This is the embodiment of the lean start-up approach which is inherently connected to the effective implementation of open innovation. Test-feedback-test loops are a continuous process which some might argue never really stop in online, mobile and software businesses. BNP Paribas has implemented an Open Up project that allows start-up founders to be put in direct contact with BNP Paribas project managers; these have been given the responsibility to evaluate and test new solutions together with the start-ups. This team more closely fits with the faster rotation times of start-up test cycles.

The test phase must also be interpreted as an opportunity to learn more about the technology and the start-ups. A negative test outcome is far from being negative in itself: the company will have gained crucial understanding of new technologies and entrepreneurs. Make sure the learning is debriefed and almost showcased as a project. I don’t buy the whole “celebrate failure” approach that much, but I do believe in the lost opportunity of not making sure it won’t happen again.

3. Set appropriate KPIs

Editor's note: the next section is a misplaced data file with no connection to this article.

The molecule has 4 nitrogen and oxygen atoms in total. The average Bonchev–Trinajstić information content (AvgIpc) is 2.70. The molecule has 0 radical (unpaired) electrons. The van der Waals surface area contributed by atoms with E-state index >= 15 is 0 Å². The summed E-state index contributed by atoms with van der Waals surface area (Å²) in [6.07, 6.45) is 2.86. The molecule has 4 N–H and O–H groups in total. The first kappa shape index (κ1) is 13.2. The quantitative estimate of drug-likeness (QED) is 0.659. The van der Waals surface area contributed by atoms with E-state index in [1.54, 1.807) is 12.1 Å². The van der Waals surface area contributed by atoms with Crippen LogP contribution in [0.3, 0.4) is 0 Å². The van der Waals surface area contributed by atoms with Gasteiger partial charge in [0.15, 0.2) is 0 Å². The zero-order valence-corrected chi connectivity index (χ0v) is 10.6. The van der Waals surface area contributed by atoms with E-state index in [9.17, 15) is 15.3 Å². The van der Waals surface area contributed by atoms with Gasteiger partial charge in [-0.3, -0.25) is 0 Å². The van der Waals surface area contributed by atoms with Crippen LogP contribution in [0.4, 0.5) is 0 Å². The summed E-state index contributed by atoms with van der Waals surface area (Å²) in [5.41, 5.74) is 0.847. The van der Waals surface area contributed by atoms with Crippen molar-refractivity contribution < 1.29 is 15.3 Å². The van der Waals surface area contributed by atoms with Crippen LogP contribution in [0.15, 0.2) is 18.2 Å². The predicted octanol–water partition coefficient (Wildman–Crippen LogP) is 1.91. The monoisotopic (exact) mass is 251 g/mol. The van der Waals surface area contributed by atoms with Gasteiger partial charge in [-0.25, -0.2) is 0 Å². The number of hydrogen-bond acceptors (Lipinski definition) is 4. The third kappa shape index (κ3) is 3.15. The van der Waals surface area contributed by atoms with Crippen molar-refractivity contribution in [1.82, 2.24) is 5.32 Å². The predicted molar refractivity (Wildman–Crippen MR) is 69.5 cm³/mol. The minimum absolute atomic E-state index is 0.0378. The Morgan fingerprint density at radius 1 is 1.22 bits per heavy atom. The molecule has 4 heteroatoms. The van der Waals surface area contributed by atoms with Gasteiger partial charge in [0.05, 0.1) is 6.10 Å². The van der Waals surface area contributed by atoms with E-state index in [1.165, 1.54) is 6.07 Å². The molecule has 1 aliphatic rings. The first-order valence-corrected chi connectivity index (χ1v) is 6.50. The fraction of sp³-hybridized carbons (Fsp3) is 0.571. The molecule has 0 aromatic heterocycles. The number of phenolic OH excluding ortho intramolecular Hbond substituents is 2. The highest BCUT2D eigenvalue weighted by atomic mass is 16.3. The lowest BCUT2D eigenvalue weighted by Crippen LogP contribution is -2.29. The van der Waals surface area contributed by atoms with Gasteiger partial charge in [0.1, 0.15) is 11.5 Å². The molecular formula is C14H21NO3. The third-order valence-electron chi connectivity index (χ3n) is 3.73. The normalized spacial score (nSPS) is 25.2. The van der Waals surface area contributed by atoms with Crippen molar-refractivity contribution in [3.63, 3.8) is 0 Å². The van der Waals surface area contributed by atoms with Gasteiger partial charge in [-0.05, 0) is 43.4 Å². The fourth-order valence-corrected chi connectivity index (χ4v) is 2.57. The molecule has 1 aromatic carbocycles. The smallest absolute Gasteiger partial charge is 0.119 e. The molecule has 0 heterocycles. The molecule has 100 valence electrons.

Open innovation differs from traditional partnerships in that it involves different types of business structures and levels of maturity: KPIs must therefore be appropriate to each stage of the partnership.

A crucial element that open innovation can bring is speed, not necessarily in launching a finished solution in the market, but in deciding whether to do so or not. Does the company save development time as a result of working with a start-up? More than if it had simply relied on internal development? If so how much? How much less would it cost? How many tests/POCs has the company carried out and how much actionable feedback was collected as a consequence? How many new business contacts have been created (not just a list of meetings!)? These are quantitative, tangible measurements which must be included in relevant job descriptions as deliverables for those involved.

Employees’ ability to innovate must also be measured. Workforce commitment, skills development, motivation and knowledge acquisition are just as important.